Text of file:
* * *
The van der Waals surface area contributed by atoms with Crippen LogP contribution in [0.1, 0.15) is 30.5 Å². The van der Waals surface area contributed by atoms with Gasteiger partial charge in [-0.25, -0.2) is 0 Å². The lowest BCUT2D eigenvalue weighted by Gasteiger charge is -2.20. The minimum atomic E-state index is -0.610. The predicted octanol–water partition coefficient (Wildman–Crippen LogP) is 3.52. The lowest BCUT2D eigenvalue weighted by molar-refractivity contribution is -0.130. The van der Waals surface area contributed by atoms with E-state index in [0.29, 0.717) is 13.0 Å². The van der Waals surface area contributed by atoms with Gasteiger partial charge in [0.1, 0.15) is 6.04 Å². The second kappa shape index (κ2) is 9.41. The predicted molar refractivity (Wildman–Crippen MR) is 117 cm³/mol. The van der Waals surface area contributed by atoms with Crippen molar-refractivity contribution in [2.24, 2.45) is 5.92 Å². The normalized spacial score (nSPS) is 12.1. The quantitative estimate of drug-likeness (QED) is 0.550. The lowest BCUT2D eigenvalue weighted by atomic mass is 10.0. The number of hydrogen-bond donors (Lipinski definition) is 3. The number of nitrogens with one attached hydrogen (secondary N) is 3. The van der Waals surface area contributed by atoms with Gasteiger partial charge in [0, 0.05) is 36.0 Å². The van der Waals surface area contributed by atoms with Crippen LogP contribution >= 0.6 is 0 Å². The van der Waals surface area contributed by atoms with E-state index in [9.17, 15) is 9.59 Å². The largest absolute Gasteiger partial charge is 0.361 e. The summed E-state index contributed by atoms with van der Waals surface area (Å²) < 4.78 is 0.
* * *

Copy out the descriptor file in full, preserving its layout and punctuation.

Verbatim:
The van der Waals surface area contributed by atoms with Crippen LogP contribution in [0.1, 0.15) is 30.5 Å². The van der Waals surface area contributed by atoms with Gasteiger partial charge in [-0.25, -0.2) is 0 Å². The lowest BCUT2D eigenvalue weighted by Gasteiger charge is -2.20. The minimum atomic E-state index is -0.610. The predicted octanol–water partition coefficient (Wildman–Crippen LogP) is 3.52. The lowest BCUT2D eigenvalue weighted by molar-refractivity contribution is -0.130. The van der Waals surface area contributed by atoms with E-state index in [0.29, 0.717) is 13.0 Å². The van der Waals surface area contributed by atoms with Gasteiger partial charge in [0.1, 0.15) is 6.04 Å². The second kappa shape index (κ2) is 9.41. The predicted molar refractivity (Wildman–Crippen MR) is 117 cm³/mol. The van der Waals surface area contributed by atoms with Crippen molar-refractivity contribution in [2.24, 2.45) is 5.92 Å². The normalized spacial score (nSPS) is 12.1. The quantitative estimate of drug-likeness (QED) is 0.550. The lowest BCUT2D eigenvalue weighted by atomic mass is 10.0. The number of hydrogen-bond donors (Lipinski definition) is 3. The number of nitrogens with one attached hydrogen (secondary N) is 3. The van der Waals surface area contributed by atoms with Gasteiger partial charge in [0, 0.05) is 36.0 Å². The van der Waals surface area contributed by atoms with Crippen LogP contribution >= 0.6 is 0 Å². The van der Waals surface area contributed by atoms with E-state index in [9.17, 15) is 9.59 Å². The largest absolute Gasteiger partial charge is 0.361 e. The summed E-state index contributed by atoms with van der Waals surface area (Å²) < 4.78 is 0.